What little corporate media coverage there has been of war profiteering in Iraq has largely focused on Vice President Dick Cheney’s former company, Halliburton, and the “no-bid” contracts they received for reconstruction related projects in Iraq, despite the fact that numerous other corporations have profited from the war, including companies based in West Michigan. A recent article by Grand Rapids Press Business Editor Nancy Crawley (“The War’s Collateral Benefits” 03/14/04), reported that several local corporations continue to profit from military contracts related to Iraq:
- Borisch Manufacturing, who was manufacturing radar devices used for targeting 105mm howitzers, recently finished a contract for General Dynamics’ light-armor Stryker vehicle. According to the company’s spokesperson, Matt Borisch, they cannot reveal any specifics about the product.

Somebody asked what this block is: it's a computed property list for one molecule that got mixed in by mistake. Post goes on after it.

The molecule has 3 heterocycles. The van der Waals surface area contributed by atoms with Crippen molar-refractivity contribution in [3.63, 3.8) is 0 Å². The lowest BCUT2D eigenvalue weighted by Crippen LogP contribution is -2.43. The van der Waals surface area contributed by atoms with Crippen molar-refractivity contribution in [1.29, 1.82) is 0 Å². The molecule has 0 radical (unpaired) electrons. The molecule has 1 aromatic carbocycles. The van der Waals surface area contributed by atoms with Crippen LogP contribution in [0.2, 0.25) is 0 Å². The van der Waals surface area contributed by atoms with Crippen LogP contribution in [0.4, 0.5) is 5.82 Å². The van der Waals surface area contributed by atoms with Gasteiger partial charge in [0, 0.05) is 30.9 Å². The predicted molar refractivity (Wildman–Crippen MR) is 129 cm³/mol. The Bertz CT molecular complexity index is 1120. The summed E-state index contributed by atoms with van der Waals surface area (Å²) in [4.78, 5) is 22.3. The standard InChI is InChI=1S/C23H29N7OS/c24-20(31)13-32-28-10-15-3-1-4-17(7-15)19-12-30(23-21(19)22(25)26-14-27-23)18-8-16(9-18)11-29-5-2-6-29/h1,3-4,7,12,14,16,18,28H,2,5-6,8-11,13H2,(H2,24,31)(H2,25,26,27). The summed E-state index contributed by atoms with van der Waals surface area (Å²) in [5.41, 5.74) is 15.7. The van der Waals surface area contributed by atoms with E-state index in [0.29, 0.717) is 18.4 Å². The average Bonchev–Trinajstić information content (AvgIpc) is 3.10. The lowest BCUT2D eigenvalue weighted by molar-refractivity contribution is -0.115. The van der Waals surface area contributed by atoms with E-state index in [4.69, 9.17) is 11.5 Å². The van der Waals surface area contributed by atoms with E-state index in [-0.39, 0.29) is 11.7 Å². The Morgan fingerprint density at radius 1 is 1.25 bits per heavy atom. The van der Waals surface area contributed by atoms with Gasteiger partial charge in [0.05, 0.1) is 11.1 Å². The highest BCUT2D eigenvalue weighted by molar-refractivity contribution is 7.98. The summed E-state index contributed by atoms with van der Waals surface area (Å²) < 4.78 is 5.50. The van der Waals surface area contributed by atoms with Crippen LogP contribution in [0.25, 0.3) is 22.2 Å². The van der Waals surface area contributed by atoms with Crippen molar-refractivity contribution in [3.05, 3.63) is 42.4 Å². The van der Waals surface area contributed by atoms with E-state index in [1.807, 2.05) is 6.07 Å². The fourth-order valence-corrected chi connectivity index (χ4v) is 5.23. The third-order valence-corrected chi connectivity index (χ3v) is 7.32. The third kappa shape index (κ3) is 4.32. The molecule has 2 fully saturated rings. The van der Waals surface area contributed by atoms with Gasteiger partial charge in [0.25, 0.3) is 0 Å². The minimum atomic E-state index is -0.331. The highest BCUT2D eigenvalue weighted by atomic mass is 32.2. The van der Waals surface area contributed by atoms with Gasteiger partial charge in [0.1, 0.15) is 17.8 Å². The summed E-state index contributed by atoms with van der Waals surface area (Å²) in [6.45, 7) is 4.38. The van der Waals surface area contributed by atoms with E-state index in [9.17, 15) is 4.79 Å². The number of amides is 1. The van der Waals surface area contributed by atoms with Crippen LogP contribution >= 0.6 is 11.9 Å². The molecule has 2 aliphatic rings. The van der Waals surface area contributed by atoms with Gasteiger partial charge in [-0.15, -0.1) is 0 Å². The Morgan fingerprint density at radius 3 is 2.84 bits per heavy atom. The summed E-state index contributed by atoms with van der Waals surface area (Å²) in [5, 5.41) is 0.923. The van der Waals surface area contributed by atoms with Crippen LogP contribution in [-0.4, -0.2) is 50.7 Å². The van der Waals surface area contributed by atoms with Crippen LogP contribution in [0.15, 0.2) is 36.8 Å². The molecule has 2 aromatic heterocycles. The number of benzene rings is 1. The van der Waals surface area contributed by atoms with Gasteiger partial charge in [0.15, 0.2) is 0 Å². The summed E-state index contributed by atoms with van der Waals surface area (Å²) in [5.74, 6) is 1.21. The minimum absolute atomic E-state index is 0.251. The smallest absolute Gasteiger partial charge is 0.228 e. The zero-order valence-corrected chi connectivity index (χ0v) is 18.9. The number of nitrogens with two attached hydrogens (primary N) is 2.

- Wolverine World Wide had an existing contract for boots for military, but is currently working on a new “performance leather” being tested by the Marines as well as a bio-chemical boot being tested by special forces soldiers in Iraq.
- Smiths Aerospace is working on a “Network Centric Warfare” system that would assist in real-time communication and redirection of fighter planes.
With the article written by the Business Editor, one should not be surprised that there is no discussion of the illegal nature of the war, civilian casualties, the ethics of war profiteering, or the lies used as justification. Instead, the article ends with a quaint little conclusion about the benefits of defense industry innovation: “The contracts which have prompted more hiring and investment in this community are important. But it is the innovations that offer the most potential for a better tomorrow for all of us.” After all, profit and progress is the American way–especially if it comes at the expense of non-white people in other countries.
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